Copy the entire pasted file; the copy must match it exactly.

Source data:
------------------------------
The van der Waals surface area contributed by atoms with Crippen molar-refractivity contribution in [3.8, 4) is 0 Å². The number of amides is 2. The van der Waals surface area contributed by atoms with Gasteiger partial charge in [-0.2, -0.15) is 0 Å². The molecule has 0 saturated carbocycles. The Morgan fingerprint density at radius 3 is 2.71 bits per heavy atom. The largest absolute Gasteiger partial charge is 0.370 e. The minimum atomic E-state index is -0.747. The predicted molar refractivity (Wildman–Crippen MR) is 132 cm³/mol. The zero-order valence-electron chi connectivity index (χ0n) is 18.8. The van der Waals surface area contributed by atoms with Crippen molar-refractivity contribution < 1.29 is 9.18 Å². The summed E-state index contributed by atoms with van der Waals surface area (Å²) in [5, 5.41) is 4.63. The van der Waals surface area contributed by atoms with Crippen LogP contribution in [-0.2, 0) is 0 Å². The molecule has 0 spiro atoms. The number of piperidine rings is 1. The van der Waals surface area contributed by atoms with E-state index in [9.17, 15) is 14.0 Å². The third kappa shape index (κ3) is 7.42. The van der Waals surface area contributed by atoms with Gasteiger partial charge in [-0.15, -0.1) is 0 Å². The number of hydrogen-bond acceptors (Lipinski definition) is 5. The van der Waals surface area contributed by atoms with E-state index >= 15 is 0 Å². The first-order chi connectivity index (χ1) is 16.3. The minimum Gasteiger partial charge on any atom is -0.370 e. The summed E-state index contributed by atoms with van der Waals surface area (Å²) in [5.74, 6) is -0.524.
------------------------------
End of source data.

The van der Waals surface area contributed by atoms with Crippen molar-refractivity contribution in [3.8, 4) is 0 Å². The number of amides is 2. The van der Waals surface area contributed by atoms with Gasteiger partial charge in [-0.2, -0.15) is 0 Å². The molecule has 0 saturated carbocycles. The Morgan fingerprint density at radius 3 is 2.71 bits per heavy atom. The largest absolute Gasteiger partial charge is 0.370 e. The minimum atomic E-state index is -0.747. The predicted molar refractivity (Wildman–Crippen MR) is 132 cm³/mol. The zero-order valence-electron chi connectivity index (χ0n) is 18.8. The van der Waals surface area contributed by atoms with Crippen molar-refractivity contribution < 1.29 is 9.18 Å². The summed E-state index contributed by atoms with van der Waals surface area (Å²) in [5, 5.41) is 4.63. The van der Waals surface area contributed by atoms with Crippen LogP contribution in [-0.2, 0) is 0 Å². The molecule has 0 spiro atoms. The number of piperidine rings is 1. The van der Waals surface area contributed by atoms with E-state index in [9.17, 15) is 14.0 Å². The third kappa shape index (κ3) is 7.42. The van der Waals surface area contributed by atoms with Gasteiger partial charge in [-0.15, -0.1) is 0 Å². The number of hydrogen-bond acceptors (Lipinski definition) is 5. The van der Waals surface area contributed by atoms with E-state index >= 15 is 0 Å². The first-order chi connectivity index (χ1) is 16.3. The minimum Gasteiger partial charge on any atom is -0.370 e. The summed E-state index contributed by atoms with van der Waals surface area (Å²) in [5.74, 6) is -0.524.